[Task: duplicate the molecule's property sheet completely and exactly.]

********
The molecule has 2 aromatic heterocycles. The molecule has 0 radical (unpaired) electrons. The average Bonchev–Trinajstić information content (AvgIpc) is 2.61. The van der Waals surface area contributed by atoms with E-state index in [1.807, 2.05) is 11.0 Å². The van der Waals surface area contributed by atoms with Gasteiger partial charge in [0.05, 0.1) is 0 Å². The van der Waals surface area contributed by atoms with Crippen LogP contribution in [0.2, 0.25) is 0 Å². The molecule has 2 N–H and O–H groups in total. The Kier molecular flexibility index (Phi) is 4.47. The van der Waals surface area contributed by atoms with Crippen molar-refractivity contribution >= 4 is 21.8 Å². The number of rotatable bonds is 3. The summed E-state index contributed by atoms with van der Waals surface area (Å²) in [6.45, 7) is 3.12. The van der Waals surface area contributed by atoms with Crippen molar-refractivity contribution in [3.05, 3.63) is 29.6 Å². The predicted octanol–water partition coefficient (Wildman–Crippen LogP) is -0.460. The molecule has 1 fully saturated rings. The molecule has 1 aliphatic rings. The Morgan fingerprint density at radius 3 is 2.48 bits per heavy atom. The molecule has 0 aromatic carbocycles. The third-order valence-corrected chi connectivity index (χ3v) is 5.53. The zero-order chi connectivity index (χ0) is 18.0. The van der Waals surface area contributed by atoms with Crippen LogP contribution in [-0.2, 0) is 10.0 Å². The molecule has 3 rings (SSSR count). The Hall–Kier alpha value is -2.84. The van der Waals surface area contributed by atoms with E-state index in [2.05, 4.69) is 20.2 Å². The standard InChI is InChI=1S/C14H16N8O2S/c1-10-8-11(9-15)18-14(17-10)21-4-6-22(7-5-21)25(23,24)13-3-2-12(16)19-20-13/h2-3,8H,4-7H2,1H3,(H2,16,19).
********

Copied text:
The molecule has 2 aromatic heterocycles. The molecule has 0 radical (unpaired) electrons. The average Bonchev–Trinajstić information content (AvgIpc) is 2.61. The van der Waals surface area contributed by atoms with E-state index in [1.807, 2.05) is 11.0 Å². The van der Waals surface area contributed by atoms with Gasteiger partial charge in [0.05, 0.1) is 0 Å². The van der Waals surface area contributed by atoms with Crippen LogP contribution in [0.2, 0.25) is 0 Å². The molecule has 2 N–H and O–H groups in total. The Kier molecular flexibility index (Phi) is 4.47. The van der Waals surface area contributed by atoms with Crippen molar-refractivity contribution >= 4 is 21.8 Å². The number of rotatable bonds is 3. The summed E-state index contributed by atoms with van der Waals surface area (Å²) in [6.45, 7) is 3.12. The van der Waals surface area contributed by atoms with Crippen molar-refractivity contribution in [3.05, 3.63) is 29.6 Å². The predicted octanol–water partition coefficient (Wildman–Crippen LogP) is -0.460. The molecule has 1 fully saturated rings. The molecule has 1 aliphatic rings. The Morgan fingerprint density at radius 3 is 2.48 bits per heavy atom. The molecule has 0 aromatic carbocycles. The third-order valence-corrected chi connectivity index (χ3v) is 5.53. The zero-order chi connectivity index (χ0) is 18.0. The van der Waals surface area contributed by atoms with Crippen LogP contribution in [-0.2, 0) is 10.0 Å². The molecule has 3 rings (SSSR count). The Hall–Kier alpha value is -2.84. The van der Waals surface area contributed by atoms with E-state index in [2.05, 4.69) is 20.2 Å². The standard InChI is InChI=1S/C14H16N8O2S/c1-10-8-11(9-15)18-14(17-10)21-4-6-22(7-5-21)25(23,24)13-3-2-12(16)19-20-13/h2-3,8H,4-7H2,1H3,(H2,16,19).